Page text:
I disagree with your overall summary, Jake. You're right that there are basically two approaches to running code securely -- making sure the author of the code was honest and competent (what you refer to in this article as "relying on trust"), and making sure that the code can't do things that you don't want it to do. I think in the long run the latter is a much more promising strategy.
Put it this way: making sure there are no security holes in your interpreter/sandbox/operating system is a really hard, to be sure, but it is much easier than making sure that nobody who ever touched the code was malicious or error-prone.
In unix, for example, we rely on the operating system to run some code (a process owned by a user) without letting that code do absolutely anything it wants (permissions, etc.). There are plenty of ways that the operating system can fail at this, accidentally allowing the code to escape from the constraints and take over added authority. We have a long history of those sorts of holes, and we may never get it perfectly right. But on the other hand it is awfully useful for some things to be able to run code under a separate user account without thereby letting it gain access to all user's authorities. Much *more* useful, for those cases, than the alternative of having a human inspect the code before allowing it to run, or of trying to ensure that all patches to the code come from trusted authors.
Another way to think of this is that the scale of authors of code has changed dramatically in the last 30 years. When the multics and unix security paradigms were developed, there were probably hundreds or at most thousands of people who typically authored code that you might actually want to use.
The "trusted authors" approach might have been useful if there were only a few hundred or a few thousand people who typically generated source code that you wanted to run, and you could be suspicious and cautious if a stranger posted a patch. Today, that approach seems extremely limiting.
(Hierarchical-trusted-authors approaches such as Microsoft code-signing or Debian gpg-keys don't really scale up to modern-day needs either, in my opinion -- they err on both sides, by excluding good code from distribution and by allowing malicious or buggy code into distribution. The bigger the scale, the larger both kinds of errors will be. Sure, you can "try harder" to reduce one or both kinds of error, and this can help a little, but the whole approach is just inherently non-scalable.)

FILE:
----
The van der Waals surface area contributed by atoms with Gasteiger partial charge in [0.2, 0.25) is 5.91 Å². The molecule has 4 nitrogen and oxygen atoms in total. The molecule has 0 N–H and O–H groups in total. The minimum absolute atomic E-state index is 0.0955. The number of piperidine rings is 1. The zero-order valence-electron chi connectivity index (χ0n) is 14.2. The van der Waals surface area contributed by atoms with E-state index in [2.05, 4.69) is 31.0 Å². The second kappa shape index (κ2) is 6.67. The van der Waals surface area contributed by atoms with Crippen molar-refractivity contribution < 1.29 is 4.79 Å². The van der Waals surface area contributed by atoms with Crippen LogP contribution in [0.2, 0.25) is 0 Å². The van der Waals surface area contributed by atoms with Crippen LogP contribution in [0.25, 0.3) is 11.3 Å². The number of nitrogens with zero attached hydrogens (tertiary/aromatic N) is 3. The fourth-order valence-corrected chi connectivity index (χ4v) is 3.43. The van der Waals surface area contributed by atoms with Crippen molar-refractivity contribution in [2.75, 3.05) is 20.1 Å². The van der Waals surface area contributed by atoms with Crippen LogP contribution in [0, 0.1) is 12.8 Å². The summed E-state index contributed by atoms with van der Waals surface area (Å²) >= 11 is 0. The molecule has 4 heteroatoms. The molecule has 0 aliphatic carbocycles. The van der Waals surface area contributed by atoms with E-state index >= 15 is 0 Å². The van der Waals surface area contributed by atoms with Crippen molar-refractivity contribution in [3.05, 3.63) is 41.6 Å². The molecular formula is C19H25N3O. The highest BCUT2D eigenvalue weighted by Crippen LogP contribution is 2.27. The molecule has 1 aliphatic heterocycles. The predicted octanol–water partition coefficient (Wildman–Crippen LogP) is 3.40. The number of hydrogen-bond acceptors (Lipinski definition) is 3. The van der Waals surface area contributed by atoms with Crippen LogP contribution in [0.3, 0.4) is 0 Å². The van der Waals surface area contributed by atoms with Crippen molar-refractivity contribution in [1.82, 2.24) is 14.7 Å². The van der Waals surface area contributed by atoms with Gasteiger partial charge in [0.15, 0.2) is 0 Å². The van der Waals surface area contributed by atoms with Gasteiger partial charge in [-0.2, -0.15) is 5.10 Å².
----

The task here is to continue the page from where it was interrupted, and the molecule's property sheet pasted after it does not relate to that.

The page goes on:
Fortunately, other people have realized the inherent limitations of the relying-on-trust approach and are now actively pursuing the alternative of running-code-safely. Google NaCl is a big, exciting step forward on that axis. (Google caja is another.)
Frankly, the side-channel issue seemed like Matasano grasping at straws, to me. Side-channels surely exist, and can be important in cases where you are juggling secrets, but there are plenty of uses where they don't matter, and for those uses Google NaCl seems to be coming along nicely.
For comparison, those same side-channel attacks would also mean that a user account on a multi-user unix system might be able to steal secrets such as passwords or private keys from another user. Cryptographers have been developing some defenses against that sort of thing, but if you have extremely valuable secrets then you should indeed probably not allow those secrets to be used on physical hardware which is shared by processes owned by other people.
Oh, I just realized that the same side-channel argument probably applies to virtualization. *Probably* similar attacks can extract your secrets from your Amazon EC2 instance, if that instance finds itself sharing a CPU with an instance owned by an attacker. Or maybe not -- such attacks are inherently a noisy, probabilistic situation and I don't recall any report of such a thing being exploited in the wild.